Have you ever been to a class reunion where you travel back to your home town and it’s exactly the same as you left it ten, twenty, maybe even thirty years ago? The same people are there doing the same things. The same stores are there selling the same stuff. It’s almost like traveling back in time.
Sometimes I get that feeling when I meet colleagues in this industry. You see them at the conventions, on the forums, or in your local association. They’re shooting the same way they shot 20 years ago. They have a web 1.0 website. Their business card and other collateral is pretty much the same as it was a decade ago. They haven’t embraced any of the new technologies. And Twitter and Facebook are just passing fads in their eyes. You know who I’m talking about. They’re the same people complaining about how bad the economy is and how they can’t get any gigs. (For the record, I know that everyone is complaining about that nowadays. But these people seem to play that broken record even when everyone else is doing well).
For the record, I’m not talking about people who may be shooting the same kind of gigs for many years. My good friend David Robin has been shooting weddings and events for about a hundred years and he’s one of the most fore-thinking people in the industry. (Okay, maybe not 100 years, but a long freaking time. I think he started when I graduated from high school.) He’s always a few steps ahead of the pack. When The DVX100 came out with 24p (back in the good ol’ SD days), I think he was one of the first to start shooting on it in 24p. From what I recall, he was one of the first wedding filmmakers to start shooting weddings on the 5D Mark II when it came out. And as far as I know, he’s now the first to offer his wedding clients their video on a flash drive instead of a DVD. (Is that enough “as far as I know” disclaimers? Please no hate mail or troll comments if you have proof that you or somebody else was the first.)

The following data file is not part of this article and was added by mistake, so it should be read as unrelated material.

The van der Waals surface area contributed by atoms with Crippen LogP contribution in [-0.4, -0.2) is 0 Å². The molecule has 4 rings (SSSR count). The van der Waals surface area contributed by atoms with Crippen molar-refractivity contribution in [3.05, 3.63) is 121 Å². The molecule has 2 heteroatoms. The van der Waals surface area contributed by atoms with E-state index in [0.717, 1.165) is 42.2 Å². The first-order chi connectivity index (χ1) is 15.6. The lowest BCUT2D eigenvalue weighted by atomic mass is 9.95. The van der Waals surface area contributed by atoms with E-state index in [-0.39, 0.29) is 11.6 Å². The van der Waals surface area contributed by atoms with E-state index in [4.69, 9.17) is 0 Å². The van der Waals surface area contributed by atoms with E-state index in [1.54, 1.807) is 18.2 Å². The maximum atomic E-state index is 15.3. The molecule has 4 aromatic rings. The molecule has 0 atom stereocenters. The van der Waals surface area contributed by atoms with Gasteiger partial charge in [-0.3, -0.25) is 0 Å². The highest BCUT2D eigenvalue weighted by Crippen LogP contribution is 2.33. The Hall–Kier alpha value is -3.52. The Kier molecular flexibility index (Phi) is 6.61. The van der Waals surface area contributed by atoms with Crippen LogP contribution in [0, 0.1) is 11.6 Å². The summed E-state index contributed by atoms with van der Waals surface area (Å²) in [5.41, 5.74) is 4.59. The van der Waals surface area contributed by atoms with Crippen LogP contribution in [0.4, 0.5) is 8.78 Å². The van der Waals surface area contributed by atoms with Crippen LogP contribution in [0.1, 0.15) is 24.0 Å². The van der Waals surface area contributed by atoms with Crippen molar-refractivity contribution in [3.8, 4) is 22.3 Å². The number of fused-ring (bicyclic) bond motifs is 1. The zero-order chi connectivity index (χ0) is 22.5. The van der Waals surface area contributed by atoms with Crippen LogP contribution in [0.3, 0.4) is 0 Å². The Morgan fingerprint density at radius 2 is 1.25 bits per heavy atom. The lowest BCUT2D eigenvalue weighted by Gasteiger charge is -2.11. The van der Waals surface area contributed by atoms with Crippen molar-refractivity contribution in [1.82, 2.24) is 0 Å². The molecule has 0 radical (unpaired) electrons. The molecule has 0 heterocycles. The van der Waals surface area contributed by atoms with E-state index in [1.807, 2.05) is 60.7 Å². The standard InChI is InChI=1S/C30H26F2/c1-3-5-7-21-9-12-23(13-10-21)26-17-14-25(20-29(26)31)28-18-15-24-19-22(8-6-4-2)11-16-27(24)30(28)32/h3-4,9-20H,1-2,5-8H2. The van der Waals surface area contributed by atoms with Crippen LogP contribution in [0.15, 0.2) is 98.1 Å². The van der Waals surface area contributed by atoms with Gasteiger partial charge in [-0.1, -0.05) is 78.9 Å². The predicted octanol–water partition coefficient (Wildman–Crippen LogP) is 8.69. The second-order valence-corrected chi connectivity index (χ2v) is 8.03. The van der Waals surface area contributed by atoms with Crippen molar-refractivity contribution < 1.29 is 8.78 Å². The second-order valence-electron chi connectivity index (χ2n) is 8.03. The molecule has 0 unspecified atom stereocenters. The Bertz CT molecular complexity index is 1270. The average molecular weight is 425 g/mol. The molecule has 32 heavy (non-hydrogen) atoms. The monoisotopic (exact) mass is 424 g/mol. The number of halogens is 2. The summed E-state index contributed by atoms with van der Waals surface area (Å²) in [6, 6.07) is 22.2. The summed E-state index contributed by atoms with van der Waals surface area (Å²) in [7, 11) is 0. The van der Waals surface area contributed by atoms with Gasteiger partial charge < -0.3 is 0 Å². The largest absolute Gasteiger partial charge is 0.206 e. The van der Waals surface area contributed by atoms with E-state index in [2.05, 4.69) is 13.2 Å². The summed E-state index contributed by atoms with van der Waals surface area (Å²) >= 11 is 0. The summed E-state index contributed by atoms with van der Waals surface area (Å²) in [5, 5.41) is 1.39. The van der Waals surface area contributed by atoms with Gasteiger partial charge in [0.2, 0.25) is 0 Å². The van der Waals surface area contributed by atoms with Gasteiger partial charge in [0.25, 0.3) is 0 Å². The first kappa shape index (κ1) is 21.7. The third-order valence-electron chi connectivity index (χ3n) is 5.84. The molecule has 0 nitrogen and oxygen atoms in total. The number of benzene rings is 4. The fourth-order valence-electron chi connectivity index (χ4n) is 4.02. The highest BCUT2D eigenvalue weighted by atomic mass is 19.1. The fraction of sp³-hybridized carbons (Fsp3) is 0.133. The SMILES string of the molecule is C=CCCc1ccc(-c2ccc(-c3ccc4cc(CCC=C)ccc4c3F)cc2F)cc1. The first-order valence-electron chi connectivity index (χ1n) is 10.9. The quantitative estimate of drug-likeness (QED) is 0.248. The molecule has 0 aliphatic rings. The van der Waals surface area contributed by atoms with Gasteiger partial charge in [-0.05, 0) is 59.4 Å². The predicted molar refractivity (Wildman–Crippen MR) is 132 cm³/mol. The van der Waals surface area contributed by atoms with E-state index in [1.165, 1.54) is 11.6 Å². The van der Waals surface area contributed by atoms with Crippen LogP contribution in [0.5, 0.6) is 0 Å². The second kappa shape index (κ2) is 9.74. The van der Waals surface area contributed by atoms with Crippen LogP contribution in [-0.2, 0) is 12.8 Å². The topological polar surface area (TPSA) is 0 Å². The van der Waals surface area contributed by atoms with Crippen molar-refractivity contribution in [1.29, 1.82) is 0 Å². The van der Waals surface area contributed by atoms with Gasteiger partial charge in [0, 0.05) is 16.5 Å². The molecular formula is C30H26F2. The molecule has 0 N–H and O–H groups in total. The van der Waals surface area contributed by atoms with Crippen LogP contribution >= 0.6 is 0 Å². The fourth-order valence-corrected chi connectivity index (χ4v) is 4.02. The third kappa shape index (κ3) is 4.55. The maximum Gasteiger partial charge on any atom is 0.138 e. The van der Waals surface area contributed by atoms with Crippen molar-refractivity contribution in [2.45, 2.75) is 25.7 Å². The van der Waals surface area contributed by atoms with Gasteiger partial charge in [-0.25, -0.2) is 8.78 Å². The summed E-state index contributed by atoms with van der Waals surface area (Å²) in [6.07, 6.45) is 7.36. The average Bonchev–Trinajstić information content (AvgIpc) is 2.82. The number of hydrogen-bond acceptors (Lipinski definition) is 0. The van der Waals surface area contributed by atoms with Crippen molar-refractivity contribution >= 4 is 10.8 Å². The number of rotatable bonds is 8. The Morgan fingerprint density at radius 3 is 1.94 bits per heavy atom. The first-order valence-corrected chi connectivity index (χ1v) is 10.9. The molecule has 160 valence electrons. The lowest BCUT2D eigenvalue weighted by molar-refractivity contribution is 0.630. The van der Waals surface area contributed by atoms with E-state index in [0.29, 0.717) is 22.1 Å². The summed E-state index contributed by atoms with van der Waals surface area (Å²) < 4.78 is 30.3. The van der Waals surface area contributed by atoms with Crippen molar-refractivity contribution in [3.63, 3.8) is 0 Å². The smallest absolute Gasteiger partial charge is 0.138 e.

FROM THE OLD, TO THE NEW
But it’s not just old timers like Mr. Robin blazing new trails. Other good friends of mine and colleagues are Eugene and Heather Brown of 2Duce2 Video. In business for only three short years, they are already pulling in averages for their weddings way above the norm, have thousands of followers, are making waves, and leading the pack. Perhaps it was their small town up bringing and desire to get out of it that has lead to their success. Read their story here.
So, which are you? The guy who was the “nerd” in high school that is now “CEO Bitch?” Or are you the guy who was captain of the football team and you’re still talking about the play you did that saved the big game back in ’82?